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Defects in Topos Theory + some ideas going forward

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If you have a question about this talk, please contact Tom de Jong.

I will give a little review of the research programme that I set out to investigate for my PhD – namely, exploring and developing the relationship between the adele ring and Grothendieck toposes, with a view towards applying generic reasoning in geometric logic to local-global problems in number theory.

I will then describe a roadblock that we’ve come across, and how this illustrates a fundamental defect with ordinary Grothendieck toposes. In particular, while Grothendieck toposes classify principal G-bundles when G is pro-discrete (better yet: etale complete, to use the terminology of Moerdijk), it generally fails to classify principal G-bundles when G is topological. In other words, it seems that Grothendieck toposes don’t quite capture all the information we want, and this appears to be related to how Grothendieck toposes are categories of set-valued sheaves.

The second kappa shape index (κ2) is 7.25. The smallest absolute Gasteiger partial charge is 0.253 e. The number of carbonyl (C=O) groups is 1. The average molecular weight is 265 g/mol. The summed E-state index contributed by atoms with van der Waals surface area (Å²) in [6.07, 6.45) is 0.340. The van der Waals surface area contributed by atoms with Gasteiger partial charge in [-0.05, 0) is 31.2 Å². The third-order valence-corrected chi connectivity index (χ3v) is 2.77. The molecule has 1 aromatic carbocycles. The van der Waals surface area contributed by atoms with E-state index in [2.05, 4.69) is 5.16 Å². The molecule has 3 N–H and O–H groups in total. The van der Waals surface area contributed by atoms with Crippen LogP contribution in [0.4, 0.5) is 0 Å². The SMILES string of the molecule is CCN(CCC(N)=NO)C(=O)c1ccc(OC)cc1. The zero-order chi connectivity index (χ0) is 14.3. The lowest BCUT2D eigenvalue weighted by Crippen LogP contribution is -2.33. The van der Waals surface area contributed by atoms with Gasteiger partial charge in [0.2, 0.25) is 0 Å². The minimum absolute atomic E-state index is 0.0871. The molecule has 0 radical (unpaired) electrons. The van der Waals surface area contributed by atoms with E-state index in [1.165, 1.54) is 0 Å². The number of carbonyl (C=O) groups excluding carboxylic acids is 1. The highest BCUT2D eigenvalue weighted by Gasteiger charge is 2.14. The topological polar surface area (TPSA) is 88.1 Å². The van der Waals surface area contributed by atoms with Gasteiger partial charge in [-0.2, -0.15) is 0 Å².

The quest then is to figure out the appropriate generalisation of the Grothendieck topos – many of these ideas seem to have been developed by a naive categorification (i.e. replacing Set with CAT , and weakening the structure appropriately so that things work up to equivalence + certain coherence conditions as opposed to equality) but there are some persisting issues from the standard case of Grothendieck toposes, which suggests to me that this approach of categorification is not quite right. This appears to be connected with how there does not seem to be a developed account of higher classifying toposes (despite Lurie’s work on Higher Topos Theory having been out for a while).

The theory of stacks seem quite promising and highlight some important structural details about principal G-bundles, and I will introduce some basic results from Bunge about this issue. I will then use that as a basis to argue what the appropriate generalisation of the Grothendieck topos (and in particular, the appropriate generalisation of geometric morphism + higher geometric logic) ought to be.

This talk is part of the Bravo series.

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